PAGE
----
One Wild Weekend

Kyle Tucker

Tears and giants tell the story. They mark the path of a wild and winding weekend that saw four Western teams reach new heights, sink to demoralizing lows and regain the swagger of programs past. The madness spanned nearly the width of our nation. The emotions stretched even farther.

In Arizona Saturday, the Toppers took the court hoping to repeat the season-opening magic of a year ago at Kentucky. But these southwestern Wildcats were unslayable giants. Arizona ran away 107-68. Todor Pandov’s screams — after a skin-crawling, knee-popping injury — were symbolic, as what might have been a coronation became a question mark for the season to come.

Back here in Diddle Arena that night, the women did what the men couldn’t, something no one thought they would. Not only did the Lady Toppers upset perennial giant Louisiana Tech, they dismantled the No. 10 Lady Techsters, 71-57. Coach Mary Taylor Cowles ushered in her inaugural season with a message: Lady Topper basketball is back.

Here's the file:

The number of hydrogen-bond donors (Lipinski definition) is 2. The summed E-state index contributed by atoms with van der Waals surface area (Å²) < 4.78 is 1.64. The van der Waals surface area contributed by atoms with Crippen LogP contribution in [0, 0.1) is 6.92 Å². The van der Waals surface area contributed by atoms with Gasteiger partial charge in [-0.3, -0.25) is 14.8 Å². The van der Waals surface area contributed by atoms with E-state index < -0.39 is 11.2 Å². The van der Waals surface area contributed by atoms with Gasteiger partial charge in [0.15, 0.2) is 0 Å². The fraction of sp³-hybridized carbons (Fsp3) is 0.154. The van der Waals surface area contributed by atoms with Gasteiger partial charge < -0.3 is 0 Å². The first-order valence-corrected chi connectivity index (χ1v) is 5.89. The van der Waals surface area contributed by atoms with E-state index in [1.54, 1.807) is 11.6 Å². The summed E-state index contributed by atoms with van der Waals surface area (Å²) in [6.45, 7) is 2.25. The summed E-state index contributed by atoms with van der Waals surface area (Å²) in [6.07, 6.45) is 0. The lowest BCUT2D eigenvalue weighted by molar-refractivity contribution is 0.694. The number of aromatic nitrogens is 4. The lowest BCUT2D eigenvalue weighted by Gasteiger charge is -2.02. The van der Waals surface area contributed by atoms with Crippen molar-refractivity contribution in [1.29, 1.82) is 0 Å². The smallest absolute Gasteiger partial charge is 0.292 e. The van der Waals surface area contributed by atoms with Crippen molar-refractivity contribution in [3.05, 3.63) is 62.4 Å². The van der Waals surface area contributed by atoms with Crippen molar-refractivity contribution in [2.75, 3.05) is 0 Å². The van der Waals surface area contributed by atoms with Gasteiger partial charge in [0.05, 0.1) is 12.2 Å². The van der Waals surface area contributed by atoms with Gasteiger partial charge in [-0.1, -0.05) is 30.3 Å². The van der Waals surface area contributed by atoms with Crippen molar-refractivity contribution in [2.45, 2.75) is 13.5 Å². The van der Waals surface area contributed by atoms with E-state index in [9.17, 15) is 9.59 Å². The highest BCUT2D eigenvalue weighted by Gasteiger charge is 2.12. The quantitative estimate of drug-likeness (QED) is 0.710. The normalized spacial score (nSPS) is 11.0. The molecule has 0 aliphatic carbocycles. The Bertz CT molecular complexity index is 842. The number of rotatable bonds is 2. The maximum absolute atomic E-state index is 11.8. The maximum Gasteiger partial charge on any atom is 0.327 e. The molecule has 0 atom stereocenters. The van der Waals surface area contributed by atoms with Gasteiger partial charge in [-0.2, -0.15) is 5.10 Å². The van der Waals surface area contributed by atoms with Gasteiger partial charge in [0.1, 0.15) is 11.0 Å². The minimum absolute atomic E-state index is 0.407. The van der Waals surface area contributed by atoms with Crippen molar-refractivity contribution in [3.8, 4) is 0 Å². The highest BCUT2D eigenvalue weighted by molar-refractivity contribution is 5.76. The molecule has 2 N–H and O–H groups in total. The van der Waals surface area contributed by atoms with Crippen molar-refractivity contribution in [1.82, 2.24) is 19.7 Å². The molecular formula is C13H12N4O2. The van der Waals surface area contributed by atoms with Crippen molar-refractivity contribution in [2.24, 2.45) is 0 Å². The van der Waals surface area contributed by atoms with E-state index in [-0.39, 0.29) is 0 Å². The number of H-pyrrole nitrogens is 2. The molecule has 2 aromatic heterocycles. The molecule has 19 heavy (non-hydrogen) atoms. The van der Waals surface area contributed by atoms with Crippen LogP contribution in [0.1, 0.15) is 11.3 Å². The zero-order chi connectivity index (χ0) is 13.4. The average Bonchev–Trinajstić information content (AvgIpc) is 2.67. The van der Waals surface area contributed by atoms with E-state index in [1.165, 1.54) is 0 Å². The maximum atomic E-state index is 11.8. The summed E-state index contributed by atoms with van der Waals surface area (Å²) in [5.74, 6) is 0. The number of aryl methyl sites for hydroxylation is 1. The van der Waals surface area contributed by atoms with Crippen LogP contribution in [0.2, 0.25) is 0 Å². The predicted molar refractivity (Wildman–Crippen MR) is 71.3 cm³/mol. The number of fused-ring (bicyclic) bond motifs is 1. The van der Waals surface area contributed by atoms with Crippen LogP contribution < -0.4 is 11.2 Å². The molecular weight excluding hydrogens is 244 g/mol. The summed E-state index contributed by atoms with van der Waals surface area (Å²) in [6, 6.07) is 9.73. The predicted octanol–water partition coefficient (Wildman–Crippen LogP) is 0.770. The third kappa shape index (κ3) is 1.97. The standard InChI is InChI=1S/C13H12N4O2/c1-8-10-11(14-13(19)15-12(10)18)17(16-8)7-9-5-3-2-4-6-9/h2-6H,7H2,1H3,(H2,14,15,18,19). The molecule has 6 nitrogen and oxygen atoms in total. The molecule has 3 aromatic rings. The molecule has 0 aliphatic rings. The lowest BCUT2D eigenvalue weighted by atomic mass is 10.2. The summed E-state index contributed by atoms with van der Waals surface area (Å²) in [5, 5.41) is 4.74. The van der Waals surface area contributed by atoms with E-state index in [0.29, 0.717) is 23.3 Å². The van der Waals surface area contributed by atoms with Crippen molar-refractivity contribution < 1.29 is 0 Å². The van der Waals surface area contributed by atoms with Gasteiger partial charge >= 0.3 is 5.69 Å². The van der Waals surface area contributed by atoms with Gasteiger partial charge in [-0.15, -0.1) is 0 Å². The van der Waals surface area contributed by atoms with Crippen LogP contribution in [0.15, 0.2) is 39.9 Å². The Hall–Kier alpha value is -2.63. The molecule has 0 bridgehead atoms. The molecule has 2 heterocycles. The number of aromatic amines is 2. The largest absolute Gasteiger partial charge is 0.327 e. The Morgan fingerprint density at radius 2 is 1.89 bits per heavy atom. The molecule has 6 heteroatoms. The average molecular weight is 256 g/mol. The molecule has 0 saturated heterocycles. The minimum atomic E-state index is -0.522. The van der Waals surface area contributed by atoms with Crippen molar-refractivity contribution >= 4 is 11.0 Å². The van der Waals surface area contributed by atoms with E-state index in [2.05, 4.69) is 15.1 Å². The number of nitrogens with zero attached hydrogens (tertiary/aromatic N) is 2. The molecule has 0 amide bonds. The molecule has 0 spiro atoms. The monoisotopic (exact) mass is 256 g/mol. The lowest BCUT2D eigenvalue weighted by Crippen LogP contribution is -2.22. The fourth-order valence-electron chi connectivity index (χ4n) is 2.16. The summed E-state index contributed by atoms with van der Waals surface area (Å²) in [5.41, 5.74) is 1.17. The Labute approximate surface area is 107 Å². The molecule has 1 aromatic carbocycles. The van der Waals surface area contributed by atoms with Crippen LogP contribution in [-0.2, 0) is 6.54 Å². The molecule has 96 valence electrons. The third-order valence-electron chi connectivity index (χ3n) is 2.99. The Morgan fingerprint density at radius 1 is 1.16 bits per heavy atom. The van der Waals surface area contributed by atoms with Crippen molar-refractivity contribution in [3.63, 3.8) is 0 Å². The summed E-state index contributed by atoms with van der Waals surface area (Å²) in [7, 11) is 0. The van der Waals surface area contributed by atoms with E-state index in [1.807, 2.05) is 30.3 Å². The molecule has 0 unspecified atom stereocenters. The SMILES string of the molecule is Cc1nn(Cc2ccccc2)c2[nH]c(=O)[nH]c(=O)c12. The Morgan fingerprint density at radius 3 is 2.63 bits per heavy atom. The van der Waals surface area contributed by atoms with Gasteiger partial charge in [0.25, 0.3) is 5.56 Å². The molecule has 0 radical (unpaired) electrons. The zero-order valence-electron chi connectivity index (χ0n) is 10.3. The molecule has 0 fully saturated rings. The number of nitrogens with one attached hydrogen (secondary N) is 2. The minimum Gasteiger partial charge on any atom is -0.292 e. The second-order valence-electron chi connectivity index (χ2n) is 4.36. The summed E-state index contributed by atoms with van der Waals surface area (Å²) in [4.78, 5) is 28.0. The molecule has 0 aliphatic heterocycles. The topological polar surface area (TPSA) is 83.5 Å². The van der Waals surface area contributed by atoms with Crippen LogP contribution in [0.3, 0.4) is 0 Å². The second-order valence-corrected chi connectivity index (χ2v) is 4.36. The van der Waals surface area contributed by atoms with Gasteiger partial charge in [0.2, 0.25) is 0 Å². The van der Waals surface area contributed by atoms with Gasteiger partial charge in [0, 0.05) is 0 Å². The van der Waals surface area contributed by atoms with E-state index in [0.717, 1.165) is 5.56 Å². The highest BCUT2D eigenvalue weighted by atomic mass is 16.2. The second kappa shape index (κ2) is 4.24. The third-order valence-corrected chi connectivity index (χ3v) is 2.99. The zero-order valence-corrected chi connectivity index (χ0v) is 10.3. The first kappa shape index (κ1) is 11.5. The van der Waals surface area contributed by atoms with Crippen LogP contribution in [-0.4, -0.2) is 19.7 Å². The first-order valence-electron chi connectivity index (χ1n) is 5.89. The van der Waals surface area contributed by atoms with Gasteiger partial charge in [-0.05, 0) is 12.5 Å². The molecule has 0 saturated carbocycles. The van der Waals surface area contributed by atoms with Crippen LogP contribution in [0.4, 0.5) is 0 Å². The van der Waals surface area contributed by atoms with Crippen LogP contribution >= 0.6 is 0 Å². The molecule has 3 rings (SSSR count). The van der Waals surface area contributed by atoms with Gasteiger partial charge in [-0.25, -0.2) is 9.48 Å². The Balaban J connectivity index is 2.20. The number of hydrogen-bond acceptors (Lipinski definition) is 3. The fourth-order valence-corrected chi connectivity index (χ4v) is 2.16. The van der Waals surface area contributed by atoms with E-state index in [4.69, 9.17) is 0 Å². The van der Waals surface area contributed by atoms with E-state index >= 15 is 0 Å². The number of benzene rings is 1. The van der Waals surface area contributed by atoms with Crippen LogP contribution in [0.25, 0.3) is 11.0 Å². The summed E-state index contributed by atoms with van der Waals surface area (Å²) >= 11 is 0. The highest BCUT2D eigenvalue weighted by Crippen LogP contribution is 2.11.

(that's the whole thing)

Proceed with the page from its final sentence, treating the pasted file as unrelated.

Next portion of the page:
Earlier that day in Miami, Travis Hudson was delivered from the brink of another bitter disappointment. His volleyball team rallied from a 2-0 deficit to beat New Mexico State and cart off the elusive Sun Belt Conference tournament trophy and first-ever NCAA Tournament nod. After the Lady Toppers avoided a third-straight collapse in the tournament, Hudson reflected on the hardwood floor. He lay there as players patted his back, his joyous tears washing away the past.

And at BW3’s Sunday, when the voice from the big screen television told the Western football team it was in the playoffs for the third straight year, it was the punctuation on a season of statements. Their alternate sighs and yelps told the relief and joy of a team that had been written off as a rebuilding ball club. A starless team stole the spotlight and made an improbable run — one that seems far from over.